It is 1974. I am five years old. My brother, 9 years my senior, has just finished watching his favorite television show. He enters our shared bedroom to engage in what has now become a weekly, post-prime time ritual. He stands with feet wide apart, his arms slowing whipping the air, his fingers in tight, claw-like configurations. He says nothing, his eyes gone trance-like. He slowly tiptoes toward me (being careful not to “tear the rice paper”, you understand), moving in to strike. He will now proceed to pummel me senseless for the remainder of the evening.
My brother’s violent hypnosis was the result of Kung Fu, a weekly television series that centered largely on rednecks getting beat up in slow motion (a TV formula that remained popular throughout the 1970s). It was a show made – some would say market researched – for its time. The martial arts craze was in full effect. Bruce Lee, who had been considered for the starring role in Kung Fu, was wildly popular among American teenage boys, as was Marvel’s Master of Kung Fu comic book, crammed with ads for martial arts instruction by the likes of Count Dante. Kids watched Hong Kong Fooey on Saturday mornings. The new line of GI Joe action figures came complete with Kung Fu grip, while Big Jim, Joe’s sports-obsessed cousin, was designed for full-on karate chop action. The whole mania peaked with “Kung Fu Fighting”, a ridiculous and ridiculously catchy disco hit.
But, aside from cashing in on this mania, I always felt the reason the Kung Fu television show was so well-received during this period was that Kwai Chang Caine, the fugitive Shaolin monk played by David Carradine, was essentially a hippie. Granted, the counterculture overtones were far more overt in the film Billy Jack, where the karate master literally hung out with folk-singing Berkley communals. But Kung Fu also delivered the hypocritical thrill of a rarely-bathed, Buddhist man of peace who came through with a couple of good ass-kickings each episode. Caine kept the Vietnam protesters happy with a few Confucian bromides about the peaceful upkeep of one’s chi, but rest assured, when tobacco-spitting cowboys started in with some white supremacist swagger, kicks to the head were imminent. Shows like Kung Fu signaled the victory over pothead pacifism by the lust for the action-packed. Boys will be boys, no matter how long they grow their hair.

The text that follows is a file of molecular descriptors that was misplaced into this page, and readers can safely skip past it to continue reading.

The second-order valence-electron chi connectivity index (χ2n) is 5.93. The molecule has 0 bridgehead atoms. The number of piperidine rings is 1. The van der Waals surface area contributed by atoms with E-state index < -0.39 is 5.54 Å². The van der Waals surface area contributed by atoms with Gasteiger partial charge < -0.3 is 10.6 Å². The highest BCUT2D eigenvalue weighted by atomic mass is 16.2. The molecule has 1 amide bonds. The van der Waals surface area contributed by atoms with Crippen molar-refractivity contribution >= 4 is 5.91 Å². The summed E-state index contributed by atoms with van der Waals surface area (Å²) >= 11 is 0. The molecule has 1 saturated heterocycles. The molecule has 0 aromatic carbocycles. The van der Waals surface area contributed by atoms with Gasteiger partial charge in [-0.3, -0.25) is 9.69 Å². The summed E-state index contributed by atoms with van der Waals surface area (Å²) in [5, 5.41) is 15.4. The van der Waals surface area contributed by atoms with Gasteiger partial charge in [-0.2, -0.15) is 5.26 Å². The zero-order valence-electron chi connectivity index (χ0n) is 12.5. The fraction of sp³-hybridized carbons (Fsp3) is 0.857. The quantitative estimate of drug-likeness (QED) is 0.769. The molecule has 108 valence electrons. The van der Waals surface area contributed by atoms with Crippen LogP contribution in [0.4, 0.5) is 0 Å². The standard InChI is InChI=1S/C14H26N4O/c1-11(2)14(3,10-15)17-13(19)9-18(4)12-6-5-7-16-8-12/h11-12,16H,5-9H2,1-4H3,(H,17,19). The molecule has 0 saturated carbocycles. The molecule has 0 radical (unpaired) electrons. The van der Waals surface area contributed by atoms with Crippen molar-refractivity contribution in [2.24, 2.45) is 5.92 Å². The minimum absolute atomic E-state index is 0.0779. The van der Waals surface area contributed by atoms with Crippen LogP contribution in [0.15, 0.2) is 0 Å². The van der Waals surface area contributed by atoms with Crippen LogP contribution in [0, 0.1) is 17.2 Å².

Though it was obviously the product of committee effort (and another of TV’s many excuses to reuse Old West sets), the show wasn’t half bad. Its quiet pace was unusual for a television drama, the cast was professional and the offbeat soundtrack, made up of ancient Chinese string and percussion instruments, sounded a little like Harry Partch. The one issue people had the program was pretty glaring: David Carradine ain’t Chinese. But even this brought another interesting level to the story, I thought. Like Mr. Spock before him, half-breed Caine has a conflict between his stoic, Buddhist self and his “human” needs to get laid and beat people up. Surprisingly, Carradine was able to convincingly portray a Chinese master of the martial arts while being neither Asian nor trained in kung fu. Of course, stunt doubles are also worth their weight in gold.
Ultimately, Kung Fu was, in those heady years following the ’68 assassination season, a treatise on civil rights. But while it seemed that the arrival of social realism in mainstream entertainment was the surest sign that the times they were a’changin’, it turned out to be another passing TV fad. As the ‘70s came to an end, the Maudes, Bunkers, Chicos and Mod Squads were cleared out to make way for the Reagan era, when the Drummonds and Cosbys tackled issues of race by pretending they didn’t exist. Those bitch-slapped rednecks of Kung Fu were, as it turned out, an oppressed majority, tired of being picked on by those liberal homos in Hollywood. Far from the wandering peacenik that was Kwai Chang Caine, the martial arts stars of the ‘80s became aggressively Schwarzeneggerian, leather-clad Rambos who ninja-starred first and asked questions never. In short, the Shoalin BECAME the redneck.
The transition was short. After all, my brother’s fixation on walloping his younger, defenseless brother wasn’t inspired by Kung Fu’s themes of spiritual balance and struggles for social justice. He, and all the karate chopping youngsters of that era, were in it for the kick-ass. In the ‘70s, the helping hand of brotherhood had a Kung Fu grip.
- Ashley Holt